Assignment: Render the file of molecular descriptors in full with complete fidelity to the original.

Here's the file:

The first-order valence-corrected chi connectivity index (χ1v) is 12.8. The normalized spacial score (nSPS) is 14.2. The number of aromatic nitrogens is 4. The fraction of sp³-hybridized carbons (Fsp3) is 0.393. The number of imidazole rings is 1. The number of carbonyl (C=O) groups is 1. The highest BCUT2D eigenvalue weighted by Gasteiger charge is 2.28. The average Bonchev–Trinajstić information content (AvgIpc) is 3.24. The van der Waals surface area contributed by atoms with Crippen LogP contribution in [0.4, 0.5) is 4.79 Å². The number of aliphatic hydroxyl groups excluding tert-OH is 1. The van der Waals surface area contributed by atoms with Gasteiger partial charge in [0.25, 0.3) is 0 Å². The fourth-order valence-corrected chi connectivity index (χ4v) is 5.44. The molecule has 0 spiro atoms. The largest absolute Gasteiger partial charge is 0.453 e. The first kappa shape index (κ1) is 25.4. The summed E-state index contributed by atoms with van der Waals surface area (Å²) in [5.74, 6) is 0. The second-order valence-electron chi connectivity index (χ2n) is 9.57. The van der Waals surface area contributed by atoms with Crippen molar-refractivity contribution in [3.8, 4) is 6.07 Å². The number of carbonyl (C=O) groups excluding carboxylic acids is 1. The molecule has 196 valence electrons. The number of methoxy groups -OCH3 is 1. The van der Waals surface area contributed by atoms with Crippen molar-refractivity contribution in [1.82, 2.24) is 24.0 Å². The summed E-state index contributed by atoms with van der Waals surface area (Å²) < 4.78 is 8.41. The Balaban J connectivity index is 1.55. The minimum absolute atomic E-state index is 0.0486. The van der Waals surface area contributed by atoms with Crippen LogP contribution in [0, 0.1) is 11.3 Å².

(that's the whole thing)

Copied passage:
The first-order valence-corrected chi connectivity index (χ1v) is 12.8. The normalized spacial score (nSPS) is 14.2. The number of aromatic nitrogens is 4. The fraction of sp³-hybridized carbons (Fsp3) is 0.393. The number of imidazole rings is 1. The number of carbonyl (C=O) groups is 1. The highest BCUT2D eigenvalue weighted by Gasteiger charge is 2.28. The average Bonchev–Trinajstić information content (AvgIpc) is 3.24. The van der Waals surface area contributed by atoms with Crippen LogP contribution in [0.4, 0.5) is 4.79 Å². The number of aliphatic hydroxyl groups excluding tert-OH is 1. The van der Waals surface area contributed by atoms with Gasteiger partial charge in [0.25, 0.3) is 0 Å². The fourth-order valence-corrected chi connectivity index (χ4v) is 5.44. The molecule has 0 spiro atoms. The largest absolute Gasteiger partial charge is 0.453 e. The first kappa shape index (κ1) is 25.4. The summed E-state index contributed by atoms with van der Waals surface area (Å²) in [5.74, 6) is 0. The second-order valence-electron chi connectivity index (χ2n) is 9.57. The van der Waals surface area contributed by atoms with Crippen molar-refractivity contribution in [3.8, 4) is 6.07 Å². The number of carbonyl (C=O) groups excluding carboxylic acids is 1. The molecule has 196 valence electrons. The number of methoxy groups -OCH3 is 1. The van der Waals surface area contributed by atoms with Crippen molar-refractivity contribution in [1.82, 2.24) is 24.0 Å². The summed E-state index contributed by atoms with van der Waals surface area (Å²) < 4.78 is 8.41. The Balaban J connectivity index is 1.55. The minimum absolute atomic E-state index is 0.0486. The van der Waals surface area contributed by atoms with Crippen LogP contribution in [0, 0.1) is 11.3 Å².